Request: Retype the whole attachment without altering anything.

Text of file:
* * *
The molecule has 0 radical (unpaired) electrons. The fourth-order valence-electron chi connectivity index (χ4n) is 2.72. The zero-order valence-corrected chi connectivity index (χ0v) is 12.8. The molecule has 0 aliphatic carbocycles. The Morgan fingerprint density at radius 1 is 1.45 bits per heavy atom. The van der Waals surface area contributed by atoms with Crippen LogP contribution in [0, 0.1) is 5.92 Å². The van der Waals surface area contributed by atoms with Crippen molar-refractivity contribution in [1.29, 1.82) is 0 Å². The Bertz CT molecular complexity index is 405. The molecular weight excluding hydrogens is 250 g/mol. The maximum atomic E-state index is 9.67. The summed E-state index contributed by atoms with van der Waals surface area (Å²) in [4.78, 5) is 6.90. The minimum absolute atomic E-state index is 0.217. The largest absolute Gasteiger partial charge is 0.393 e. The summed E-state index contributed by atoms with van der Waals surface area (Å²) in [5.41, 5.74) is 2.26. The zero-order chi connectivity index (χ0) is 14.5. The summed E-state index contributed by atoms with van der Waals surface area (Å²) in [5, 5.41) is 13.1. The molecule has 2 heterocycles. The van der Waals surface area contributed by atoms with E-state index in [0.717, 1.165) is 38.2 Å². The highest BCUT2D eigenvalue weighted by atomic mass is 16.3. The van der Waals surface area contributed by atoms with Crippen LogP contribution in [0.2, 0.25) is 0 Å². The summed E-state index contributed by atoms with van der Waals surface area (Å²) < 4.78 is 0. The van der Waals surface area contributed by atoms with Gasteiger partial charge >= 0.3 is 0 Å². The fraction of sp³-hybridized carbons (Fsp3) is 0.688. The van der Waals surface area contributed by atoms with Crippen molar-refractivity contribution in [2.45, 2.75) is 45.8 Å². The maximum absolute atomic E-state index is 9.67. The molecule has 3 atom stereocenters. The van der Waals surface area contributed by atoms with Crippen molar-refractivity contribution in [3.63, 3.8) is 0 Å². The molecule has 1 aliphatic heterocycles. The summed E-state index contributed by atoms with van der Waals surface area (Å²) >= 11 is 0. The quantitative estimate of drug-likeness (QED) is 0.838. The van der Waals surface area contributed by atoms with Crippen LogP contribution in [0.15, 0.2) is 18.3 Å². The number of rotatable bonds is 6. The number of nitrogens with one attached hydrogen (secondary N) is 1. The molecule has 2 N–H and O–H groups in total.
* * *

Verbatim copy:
The molecule has 0 radical (unpaired) electrons. The fourth-order valence-electron chi connectivity index (χ4n) is 2.72. The zero-order valence-corrected chi connectivity index (χ0v) is 12.8. The molecule has 0 aliphatic carbocycles. The Morgan fingerprint density at radius 1 is 1.45 bits per heavy atom. The van der Waals surface area contributed by atoms with Crippen LogP contribution in [0, 0.1) is 5.92 Å². The van der Waals surface area contributed by atoms with Crippen molar-refractivity contribution in [1.29, 1.82) is 0 Å². The Bertz CT molecular complexity index is 405. The molecular weight excluding hydrogens is 250 g/mol. The maximum atomic E-state index is 9.67. The summed E-state index contributed by atoms with van der Waals surface area (Å²) in [4.78, 5) is 6.90. The minimum absolute atomic E-state index is 0.217. The largest absolute Gasteiger partial charge is 0.393 e. The summed E-state index contributed by atoms with van der Waals surface area (Å²) in [5.41, 5.74) is 2.26. The zero-order chi connectivity index (χ0) is 14.5. The summed E-state index contributed by atoms with van der Waals surface area (Å²) in [5, 5.41) is 13.1. The molecule has 2 heterocycles. The van der Waals surface area contributed by atoms with E-state index in [0.717, 1.165) is 38.2 Å². The highest BCUT2D eigenvalue weighted by atomic mass is 16.3. The van der Waals surface area contributed by atoms with Crippen LogP contribution in [0.2, 0.25) is 0 Å². The summed E-state index contributed by atoms with van der Waals surface area (Å²) < 4.78 is 0. The van der Waals surface area contributed by atoms with Gasteiger partial charge >= 0.3 is 0 Å². The fraction of sp³-hybridized carbons (Fsp3) is 0.688. The van der Waals surface area contributed by atoms with Crippen molar-refractivity contribution in [2.45, 2.75) is 45.8 Å². The maximum absolute atomic E-state index is 9.67. The molecule has 3 atom stereocenters. The van der Waals surface area contributed by atoms with Crippen molar-refractivity contribution in [3.63, 3.8) is 0 Å². The molecule has 1 aliphatic heterocycles. The summed E-state index contributed by atoms with van der Waals surface area (Å²) >= 11 is 0. The quantitative estimate of drug-likeness (QED) is 0.838. The van der Waals surface area contributed by atoms with Crippen LogP contribution in [0.15, 0.2) is 18.3 Å². The number of rotatable bonds is 6. The number of nitrogens with one attached hydrogen (secondary N) is 1. The molecule has 2 N–H and O–H groups in total.